Another thing I learned is that almost every type of gem, especially rubies, emeralds and sapphires, is found in India with the exception of opals. This was one reason why India was once considered by invaders and “civilized” Englishmen to be a land of riches and a prize worth conquering. It was the only known source of diamonds until the Portuguese discovered more in Brazil. In fact, the Koh-i-noor (Mountain of Light) is the name of what was once the largest diamond in the world, extracted from the famous Golconda mines in Andhra Pradesh, source of some of the brightest and clearest stones in the world.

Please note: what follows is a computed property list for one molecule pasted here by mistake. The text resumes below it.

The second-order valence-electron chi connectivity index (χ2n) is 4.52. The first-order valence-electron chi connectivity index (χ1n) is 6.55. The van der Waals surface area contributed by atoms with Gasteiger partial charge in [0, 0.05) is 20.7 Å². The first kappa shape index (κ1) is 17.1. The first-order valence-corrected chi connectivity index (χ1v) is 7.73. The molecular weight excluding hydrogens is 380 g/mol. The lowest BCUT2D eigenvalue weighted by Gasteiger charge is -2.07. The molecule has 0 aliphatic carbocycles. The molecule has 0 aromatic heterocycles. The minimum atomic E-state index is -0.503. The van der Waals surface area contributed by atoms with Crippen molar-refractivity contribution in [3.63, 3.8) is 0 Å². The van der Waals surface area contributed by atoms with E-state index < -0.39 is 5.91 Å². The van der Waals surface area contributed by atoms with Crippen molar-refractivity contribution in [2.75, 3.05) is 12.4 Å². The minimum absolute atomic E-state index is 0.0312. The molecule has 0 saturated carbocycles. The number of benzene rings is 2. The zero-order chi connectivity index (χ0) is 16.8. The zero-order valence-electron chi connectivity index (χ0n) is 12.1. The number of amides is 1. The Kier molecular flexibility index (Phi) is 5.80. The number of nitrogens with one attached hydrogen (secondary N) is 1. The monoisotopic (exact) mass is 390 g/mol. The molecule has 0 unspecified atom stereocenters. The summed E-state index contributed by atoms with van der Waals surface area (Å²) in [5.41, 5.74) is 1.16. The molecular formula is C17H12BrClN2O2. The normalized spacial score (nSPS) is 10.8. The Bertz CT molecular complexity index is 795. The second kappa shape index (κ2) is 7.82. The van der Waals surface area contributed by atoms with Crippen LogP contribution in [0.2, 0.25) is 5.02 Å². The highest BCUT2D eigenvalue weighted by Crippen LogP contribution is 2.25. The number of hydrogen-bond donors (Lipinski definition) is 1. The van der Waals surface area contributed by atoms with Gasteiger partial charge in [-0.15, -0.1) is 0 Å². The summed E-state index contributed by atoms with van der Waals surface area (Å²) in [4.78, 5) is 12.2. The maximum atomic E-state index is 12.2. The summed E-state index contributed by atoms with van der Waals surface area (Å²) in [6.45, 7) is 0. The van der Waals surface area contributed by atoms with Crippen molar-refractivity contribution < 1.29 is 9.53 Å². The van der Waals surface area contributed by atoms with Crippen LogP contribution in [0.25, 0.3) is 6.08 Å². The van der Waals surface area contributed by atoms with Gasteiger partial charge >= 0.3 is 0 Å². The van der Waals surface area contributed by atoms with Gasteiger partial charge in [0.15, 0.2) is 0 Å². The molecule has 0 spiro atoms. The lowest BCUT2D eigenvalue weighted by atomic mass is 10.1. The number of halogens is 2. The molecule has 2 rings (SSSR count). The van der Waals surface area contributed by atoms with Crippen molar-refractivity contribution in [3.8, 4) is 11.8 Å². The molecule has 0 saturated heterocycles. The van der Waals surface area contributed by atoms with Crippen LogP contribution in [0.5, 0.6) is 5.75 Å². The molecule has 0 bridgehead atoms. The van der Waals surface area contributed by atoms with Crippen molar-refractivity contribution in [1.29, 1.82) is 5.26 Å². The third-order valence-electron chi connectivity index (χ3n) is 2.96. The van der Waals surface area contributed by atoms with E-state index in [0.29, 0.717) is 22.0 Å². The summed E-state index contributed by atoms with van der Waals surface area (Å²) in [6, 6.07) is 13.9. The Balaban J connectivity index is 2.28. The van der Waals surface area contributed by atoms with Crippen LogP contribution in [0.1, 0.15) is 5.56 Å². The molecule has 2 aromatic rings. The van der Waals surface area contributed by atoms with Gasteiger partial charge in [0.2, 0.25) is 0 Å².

By the way, the Koh-i-noor diamond has an interesting history. It was found long ago and it is said to have once been given to Krishna as dowry when he married Satyabhama, daughter of Satrajit. Krishna gave it back to Surya, God of the Sun, from whom it had originally come. Over the years it passed through many hands until it came into the possession of Babar and then Humayun, his son and second of the Mughal Emperors. Humayun was overthrown but managed to escape to Persia, carrying with him only a few possessions, one being the precious diamond. This he exchanged for a Persian army with which he recaptured his throne. The stone eventually made its way back to India to become part of the Peacock Throne before falling into British hands to become part of the Crown Jewels of England. Victoria had it mounted in a tiara you can now see at the Tower of London.